Government and Political Roundup: Wisconsin could determine who is the next PresidentWisconsin News
-- Wisconsin may very well end up deciding the presidential contest in 15 days.
Wisconsin may very well end up deciding the presidential contest in 15 days. The Associated Press has identified 106 swing counties in nine states that voted for both Republican President Bush in 2004 and Democratic President Obama in 2008. Almost a-third of counties – 32 of them – are in Wisconsin. It’s where the candidates and their parties are zeroing in, as President Obama and Republican Mitt Romney try to nail down the 270 electoral votes they need to win the White House. As a state, Wisconsin has not carried a Republican since Ronald Reagan’s second term in 1984. But two Democratic victories since then were by four-tenths-of-one-percent or less. And the swing counties have a lot to do with that. Those are the places where registered voters are being swamped with robo-calls, several mass mailings a day, and nearly constant T-V ads. Most of Wisconsin’s 32 swing counties are in the northern two-thirds of the state. And they vary in population, as large as Racine and as small as Washburn County in the far northwest. And while they change allegiances, the A-P says very few swing counties have a lot of undecided voters at this point. Voters express a variety of themes. The most common is that the incumbent has not lived up to his promise, and the challenger seems to have better leadership potential.
Those counties are: Barron, Brown, Burnett, Calumet, Chippewa, Clark, Columbia, Door, Forest, Jefferson, Juneau, Kewaunee, Langlade, Lincoln, Manitowoc, Marathon, Marinette, Marquette, Monroe, Oconto, Oneida, Outagamie, Racine, Richland, Rusk, Sawyer, Shawano, Washburn, Waushara, Waupaca, Winnebago and Wood. ___________________________________________________________________________
Tammy Baldwin’s U-S Senate campaign defends the way she dodged criticism during last week’s debate about her donation from a group that opposes sanctions against Iran. The Council for a Livable World gave Baldwin 60-thousand-dollars – a gift that her Republican opponent Tommy Thompson says the House Democrat should give back. But Thompson misidentified the group and its name in his debate with Baldwin last Thursday night. And she calmly refused to address the issue until Thompson could come up with the group’s exact name, which he never did. He first called it a “company,” and Baldwin replied that companies cannot give political donations. And when Thompson later called the group “The Council for a Living Earth” instead of “Living World,” Baldwin said she never heard of such a group. Thompson’s camp later accused of Baldwin of lying, saying she knew exactly what the former governor was talking about. But John Kraus of the Baldwin camp said Thompson made a quote, “phony attack.” And Kraus told the Milwaukee Journal Sentinel that Thompson should quote, “own up to his own fumbles.” He also said Baldwin would not give back the 60-thousand dollars. Thompson and Baldwin will debate each other one more time on Friday night.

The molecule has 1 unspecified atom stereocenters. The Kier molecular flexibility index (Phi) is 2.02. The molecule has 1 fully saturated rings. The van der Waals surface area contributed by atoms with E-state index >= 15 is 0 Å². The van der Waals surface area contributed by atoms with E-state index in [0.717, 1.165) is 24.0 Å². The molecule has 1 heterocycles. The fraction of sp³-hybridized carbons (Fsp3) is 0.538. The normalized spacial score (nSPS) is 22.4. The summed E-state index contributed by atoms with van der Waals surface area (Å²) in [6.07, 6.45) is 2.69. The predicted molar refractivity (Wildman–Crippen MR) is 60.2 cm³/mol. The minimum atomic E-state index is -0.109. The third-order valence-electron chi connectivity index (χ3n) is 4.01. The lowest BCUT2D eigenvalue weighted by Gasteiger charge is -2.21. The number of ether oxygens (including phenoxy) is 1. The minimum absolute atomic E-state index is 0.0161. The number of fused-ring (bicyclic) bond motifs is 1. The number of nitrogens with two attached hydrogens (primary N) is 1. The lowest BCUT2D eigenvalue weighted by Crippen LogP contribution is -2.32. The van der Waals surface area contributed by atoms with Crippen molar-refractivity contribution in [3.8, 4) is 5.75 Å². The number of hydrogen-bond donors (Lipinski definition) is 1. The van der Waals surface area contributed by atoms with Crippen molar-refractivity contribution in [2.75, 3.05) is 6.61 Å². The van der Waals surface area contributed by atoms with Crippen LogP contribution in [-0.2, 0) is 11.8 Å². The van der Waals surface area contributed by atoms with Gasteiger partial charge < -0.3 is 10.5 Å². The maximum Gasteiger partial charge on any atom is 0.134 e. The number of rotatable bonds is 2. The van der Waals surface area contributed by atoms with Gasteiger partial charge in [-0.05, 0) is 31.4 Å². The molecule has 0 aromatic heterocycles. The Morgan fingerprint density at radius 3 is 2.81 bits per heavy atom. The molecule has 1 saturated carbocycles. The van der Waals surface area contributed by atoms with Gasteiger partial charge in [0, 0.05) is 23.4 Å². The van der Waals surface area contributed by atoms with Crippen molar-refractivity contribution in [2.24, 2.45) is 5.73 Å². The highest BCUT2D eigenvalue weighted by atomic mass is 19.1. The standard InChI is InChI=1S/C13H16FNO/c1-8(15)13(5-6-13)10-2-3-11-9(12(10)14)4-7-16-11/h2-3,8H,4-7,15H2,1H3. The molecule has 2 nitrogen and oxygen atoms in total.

The vice president’s wife is wrapping up a three-day campaign swing in Wisconsin today. Jill Biden campaigned in Oshkosh Saturday, and was in Kenosha, Waukesha, and Sun Prairie yesterday. Today – the first day of early voting – she’s planning appearances in Madison and Appleton. Among other things, the wife of Vice President Joe Biden is talking about the importance of education and other election issues, and she’s encouraging supporters to vote early using the absentee process. The early voting period continues until a week from Friday in the Badger State.